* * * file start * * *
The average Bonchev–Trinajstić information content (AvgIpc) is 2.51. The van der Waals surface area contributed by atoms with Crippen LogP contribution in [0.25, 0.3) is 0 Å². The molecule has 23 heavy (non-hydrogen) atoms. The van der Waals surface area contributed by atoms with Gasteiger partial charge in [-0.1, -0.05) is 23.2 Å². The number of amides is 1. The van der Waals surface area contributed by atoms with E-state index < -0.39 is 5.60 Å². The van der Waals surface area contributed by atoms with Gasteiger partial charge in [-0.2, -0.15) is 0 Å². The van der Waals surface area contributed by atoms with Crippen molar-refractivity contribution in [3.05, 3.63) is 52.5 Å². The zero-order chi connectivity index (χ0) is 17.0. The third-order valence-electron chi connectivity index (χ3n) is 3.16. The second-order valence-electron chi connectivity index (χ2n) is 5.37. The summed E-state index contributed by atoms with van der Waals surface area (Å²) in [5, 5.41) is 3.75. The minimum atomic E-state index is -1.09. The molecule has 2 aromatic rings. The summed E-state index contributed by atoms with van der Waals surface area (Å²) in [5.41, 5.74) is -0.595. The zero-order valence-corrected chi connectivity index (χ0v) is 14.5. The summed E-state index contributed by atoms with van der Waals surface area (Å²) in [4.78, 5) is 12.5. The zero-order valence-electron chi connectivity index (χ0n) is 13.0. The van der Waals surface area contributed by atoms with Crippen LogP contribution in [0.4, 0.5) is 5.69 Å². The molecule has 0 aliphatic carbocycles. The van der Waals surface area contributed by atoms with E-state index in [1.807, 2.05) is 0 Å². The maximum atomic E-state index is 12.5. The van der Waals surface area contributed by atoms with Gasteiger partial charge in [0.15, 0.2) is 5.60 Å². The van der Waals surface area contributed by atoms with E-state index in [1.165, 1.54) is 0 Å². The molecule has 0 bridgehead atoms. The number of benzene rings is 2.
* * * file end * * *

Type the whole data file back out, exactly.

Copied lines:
The average Bonchev–Trinajstić information content (AvgIpc) is 2.51. The van der Waals surface area contributed by atoms with Crippen LogP contribution in [0.25, 0.3) is 0 Å². The molecule has 23 heavy (non-hydrogen) atoms. The van der Waals surface area contributed by atoms with Gasteiger partial charge in [-0.1, -0.05) is 23.2 Å². The number of amides is 1. The van der Waals surface area contributed by atoms with E-state index < -0.39 is 5.60 Å². The van der Waals surface area contributed by atoms with Gasteiger partial charge in [-0.2, -0.15) is 0 Å². The van der Waals surface area contributed by atoms with Crippen molar-refractivity contribution in [3.05, 3.63) is 52.5 Å². The zero-order chi connectivity index (χ0) is 17.0. The third-order valence-electron chi connectivity index (χ3n) is 3.16. The second-order valence-electron chi connectivity index (χ2n) is 5.37. The summed E-state index contributed by atoms with van der Waals surface area (Å²) in [5, 5.41) is 3.75. The minimum atomic E-state index is -1.09. The molecule has 2 aromatic rings. The summed E-state index contributed by atoms with van der Waals surface area (Å²) in [5.41, 5.74) is -0.595. The zero-order valence-corrected chi connectivity index (χ0v) is 14.5. The summed E-state index contributed by atoms with van der Waals surface area (Å²) in [4.78, 5) is 12.5. The zero-order valence-electron chi connectivity index (χ0n) is 13.0. The van der Waals surface area contributed by atoms with Crippen LogP contribution in [0.4, 0.5) is 5.69 Å². The molecule has 0 aliphatic carbocycles. The van der Waals surface area contributed by atoms with E-state index in [1.807, 2.05) is 0 Å². The maximum atomic E-state index is 12.5. The van der Waals surface area contributed by atoms with Gasteiger partial charge in [0.15, 0.2) is 5.60 Å². The van der Waals surface area contributed by atoms with E-state index in [1.165, 1.54) is 0 Å². The molecule has 0 bridgehead atoms. The number of benzene rings is 2.